Woodworking Tool Reviews

DeWalt DW788 Scroll Saw Review

DeWalt DW788 Scroll SawWhen we received the DeWalt DW 788 Scroll Saw it came in a sturdy package measuring 12 x 22 x 30 inches with plenty of insulation for the additional parts: the saw body, cast iron table and a ziplock bag with several blades, mounting screws and a hex wrench. The assembly of the machine is pretty simple and relatively straightforward involving sliding the table's rear onto the cylindrical pin located on the saw's lower arm, attaching it with two hex bolts to the bevel scale. Slide in the saw blade and it's ready to go.

In terms of how the machine is set up, the scroll's base has a 25x10.5" footprint although combined with the table brings the saw's footprint to about 33x16". The saw comes with an optional stand but during operation, we noticed the low center of gravity coupled with its intrinsic weight and a lace of vibration, making bolting down the unit largely unnecessary. Another optional accessory is the work light which can be attached through two screws to the rear left arm.

Bosch Saw GCM12SD Review

Bosch Axial Glide Miter Saw GCM12SD ReviewOne of the first things we noticed about the Bosch saw during initial testing was the vast difference in its appearance against the other saws available for the woodworking market. The company has chosen to integrate a 2-axis multi joint arm system with 12 sealed precision ball bearings which results in awesomely smooth traveling and fine control. Bosch has taken the sliding rail system and gone ballistic with its implementation bringing out a product that can, in our opinion, easily handle 1/32" accuracy. With its sealed ball bearings, you can forget about its performance degrading or the sawing becoming any less smooth over time. The saw also comes with an integrated "glide damper" allowing woodworkers to manoeuvre to different glide actions increasing or decreasing resistance, but the default mode is just fine too. Another key advantage of the kit is its unbelievable space saving capacity: it saves up to 12" of workspace, its arm flush folding into the back of the saw so no matter how small or cramped your shop is you'll always have space for this beauty.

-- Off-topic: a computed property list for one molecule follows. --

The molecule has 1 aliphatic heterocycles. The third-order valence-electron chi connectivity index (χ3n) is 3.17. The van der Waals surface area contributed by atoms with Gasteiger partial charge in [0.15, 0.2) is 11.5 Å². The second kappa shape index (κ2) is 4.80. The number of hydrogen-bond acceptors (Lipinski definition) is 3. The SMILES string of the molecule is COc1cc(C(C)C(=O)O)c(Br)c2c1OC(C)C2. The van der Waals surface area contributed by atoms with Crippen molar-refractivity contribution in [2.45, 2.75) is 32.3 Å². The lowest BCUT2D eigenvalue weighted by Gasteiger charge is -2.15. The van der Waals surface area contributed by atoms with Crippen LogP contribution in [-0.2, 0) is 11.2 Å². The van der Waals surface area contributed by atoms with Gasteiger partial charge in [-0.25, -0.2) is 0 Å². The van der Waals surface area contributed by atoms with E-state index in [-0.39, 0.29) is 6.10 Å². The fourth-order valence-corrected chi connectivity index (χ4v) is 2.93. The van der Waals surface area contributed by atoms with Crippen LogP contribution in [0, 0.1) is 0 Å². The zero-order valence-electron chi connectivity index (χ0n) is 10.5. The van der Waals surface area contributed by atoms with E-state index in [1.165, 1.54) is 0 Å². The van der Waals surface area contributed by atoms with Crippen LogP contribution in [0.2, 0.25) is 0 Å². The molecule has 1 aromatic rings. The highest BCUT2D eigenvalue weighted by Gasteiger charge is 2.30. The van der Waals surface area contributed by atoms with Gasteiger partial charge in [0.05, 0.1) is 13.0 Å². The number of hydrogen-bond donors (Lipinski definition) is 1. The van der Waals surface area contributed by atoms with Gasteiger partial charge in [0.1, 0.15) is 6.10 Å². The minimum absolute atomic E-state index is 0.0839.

Rockwell SoniCrafter Review

You can always tell a “good idea” when others start imitating you. Such is the case with the Rockwell SoniCrafter Oscillating tool. If you are familiar with the original tool of in this ever expanding field, the Fein Oscillating tool then you will know what the SoniCrafter is like too, at least to some degree. Others have recently brought similar oscillating tools into the market place like Bosch and Dremel. These oscillating type tools are often the kind of tool you think you will likely never need … until the time you finally realize just how handy and time saving they can be. True they are probably not the tool a woodworker might use every day, but for those otherwise very tough and time consuming jobs, these oscillating tools shine.



What we really liked about the Rockwell SoniCrafter is the vast range of accessories that makes this tool as versatile as possible. Not only does it cut things like wood, tile and similar products, it can also grind, shape, sand and polish these items that most other tools are useless at.